Jason, I ahve had the surgery. I asked my doc abt the VNS and he told me that the success rate was higher with the surgery for my type of epilepsy. I have Complex Partial too. The surgery removes the offending mass of cells whereas the VNS hopes to short out the sz activity before it becomes a full sizure. The process is able to progress since the mass of cells is still there. Ask your doc if he feels that the right side is now showing activity because of the Kindling Effect from the left? Seizures can worsen over time if not stopped. The cels that misfire can teach the healthy cells how to seize and the disease gets worse. It makes more sense to me to remove the infected tonsills than to keep taking antibiotics and vitamins in order to prevent a case of tonsillitis. The VNS is a very good device, but it is the better choice depending only on the type and location of the sz. It almost seems like a good idea to consider both options, not either or. The surgery to rid you of the mass of cells causing the problem and possibly even the VNS to control the right if the meds do not stop that. Meds may control that. You do need to know the ability, skill, and experience of the neurosurgeon without a doubt. All of that can be discussed later. Having surgery was one of the best decisions I have ever made. This is important: It is best all round to have this taken care of at as early an age as possible because of the negative effects not only the seizures can cause, but also because of all of the negatives that go along with having epilepsy in today's society. Tattoo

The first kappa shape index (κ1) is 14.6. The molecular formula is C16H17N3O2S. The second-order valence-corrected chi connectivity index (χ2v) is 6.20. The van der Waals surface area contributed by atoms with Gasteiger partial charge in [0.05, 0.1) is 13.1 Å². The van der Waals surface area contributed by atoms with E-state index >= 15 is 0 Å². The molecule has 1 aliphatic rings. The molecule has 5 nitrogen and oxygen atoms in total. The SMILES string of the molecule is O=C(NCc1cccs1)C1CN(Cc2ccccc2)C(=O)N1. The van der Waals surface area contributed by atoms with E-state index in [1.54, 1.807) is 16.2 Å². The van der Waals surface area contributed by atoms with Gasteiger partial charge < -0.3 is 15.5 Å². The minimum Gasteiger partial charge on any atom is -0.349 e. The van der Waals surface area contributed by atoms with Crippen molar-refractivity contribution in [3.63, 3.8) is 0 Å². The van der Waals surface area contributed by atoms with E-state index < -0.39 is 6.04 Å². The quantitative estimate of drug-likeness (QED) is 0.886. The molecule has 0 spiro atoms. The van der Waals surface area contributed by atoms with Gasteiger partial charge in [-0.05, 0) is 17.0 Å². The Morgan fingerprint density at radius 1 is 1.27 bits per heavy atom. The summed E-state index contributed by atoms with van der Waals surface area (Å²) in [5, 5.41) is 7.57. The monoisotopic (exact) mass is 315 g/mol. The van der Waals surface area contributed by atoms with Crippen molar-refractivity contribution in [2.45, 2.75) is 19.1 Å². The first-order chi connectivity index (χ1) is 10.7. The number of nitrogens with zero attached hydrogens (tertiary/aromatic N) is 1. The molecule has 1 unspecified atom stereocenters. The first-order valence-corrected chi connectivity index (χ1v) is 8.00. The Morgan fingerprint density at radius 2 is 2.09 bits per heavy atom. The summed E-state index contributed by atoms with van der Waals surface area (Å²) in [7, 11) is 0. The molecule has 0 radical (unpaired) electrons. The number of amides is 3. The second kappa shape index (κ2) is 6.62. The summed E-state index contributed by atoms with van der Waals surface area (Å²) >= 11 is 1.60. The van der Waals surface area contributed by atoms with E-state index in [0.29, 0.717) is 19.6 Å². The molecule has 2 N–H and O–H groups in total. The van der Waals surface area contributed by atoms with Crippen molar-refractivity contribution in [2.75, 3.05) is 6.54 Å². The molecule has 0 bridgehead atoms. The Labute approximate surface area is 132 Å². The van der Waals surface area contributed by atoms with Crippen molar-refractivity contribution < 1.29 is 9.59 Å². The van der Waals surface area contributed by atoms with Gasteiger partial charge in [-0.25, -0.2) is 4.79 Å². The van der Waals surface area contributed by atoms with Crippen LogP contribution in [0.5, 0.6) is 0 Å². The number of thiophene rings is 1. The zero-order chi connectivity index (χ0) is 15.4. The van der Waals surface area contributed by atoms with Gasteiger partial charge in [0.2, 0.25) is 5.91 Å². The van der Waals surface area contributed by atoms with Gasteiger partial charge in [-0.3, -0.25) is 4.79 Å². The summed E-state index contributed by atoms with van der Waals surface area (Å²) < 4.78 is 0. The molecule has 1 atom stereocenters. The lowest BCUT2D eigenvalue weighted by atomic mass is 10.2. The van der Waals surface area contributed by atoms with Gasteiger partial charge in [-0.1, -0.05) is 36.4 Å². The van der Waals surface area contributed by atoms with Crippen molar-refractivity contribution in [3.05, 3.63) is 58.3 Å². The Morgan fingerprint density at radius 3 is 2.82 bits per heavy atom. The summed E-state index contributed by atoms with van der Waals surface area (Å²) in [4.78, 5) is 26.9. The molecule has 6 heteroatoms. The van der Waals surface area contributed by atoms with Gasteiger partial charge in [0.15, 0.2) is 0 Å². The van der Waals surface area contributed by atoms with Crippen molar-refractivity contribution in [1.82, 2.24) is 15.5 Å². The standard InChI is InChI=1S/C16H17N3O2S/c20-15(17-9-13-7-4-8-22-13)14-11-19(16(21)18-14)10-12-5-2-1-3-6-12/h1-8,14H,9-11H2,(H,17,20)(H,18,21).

Thanks for the replys. I asked the Dr about the VNS because I have heard of other people on it and he said that they have had about a 10% success rate with it. (BTW, this is all being done at the Mayo Clinic, everyone brags about how good they are, but sometimes I wonder. I guess that is just the skeptic in me.) I was on Dilantin and still having seizures, so my Dr put me on Dilantin and Keppra, which slowed the seizures down, but I am still having them. I guess the biggest reason I am scared about the surgery is because I have already had surgery once to remove a cyst from my temporal lobe when I was 14. I had to be awake for part of the surgery so they could run some tests, so I remember them cutting through my skull and everything. I am going to talk to the surgeon in a week and go from there. Thank you for all of the thoughts and prayers.
I was able to sleep through my surgery. They determined from the WADA where my Speech and Memory centers were located so I did not have to talk to them like you did. Some who have this surgery have to do just as you did, but it all depends on the results of your tests. To make you feel better about the facility, do ask to talk to some of the other patients who have had the same procedure, at the same place, and done by the same neurosurgeon that you will have. Ask how many successful cases your neurosurgeon has logged. Seeif you can find the post called How to Find an Doc or Facility from the website of the Cleveland Clinic. It has very useful questions to ask your team members. Finding out these answers may ease your mind some. Tattoo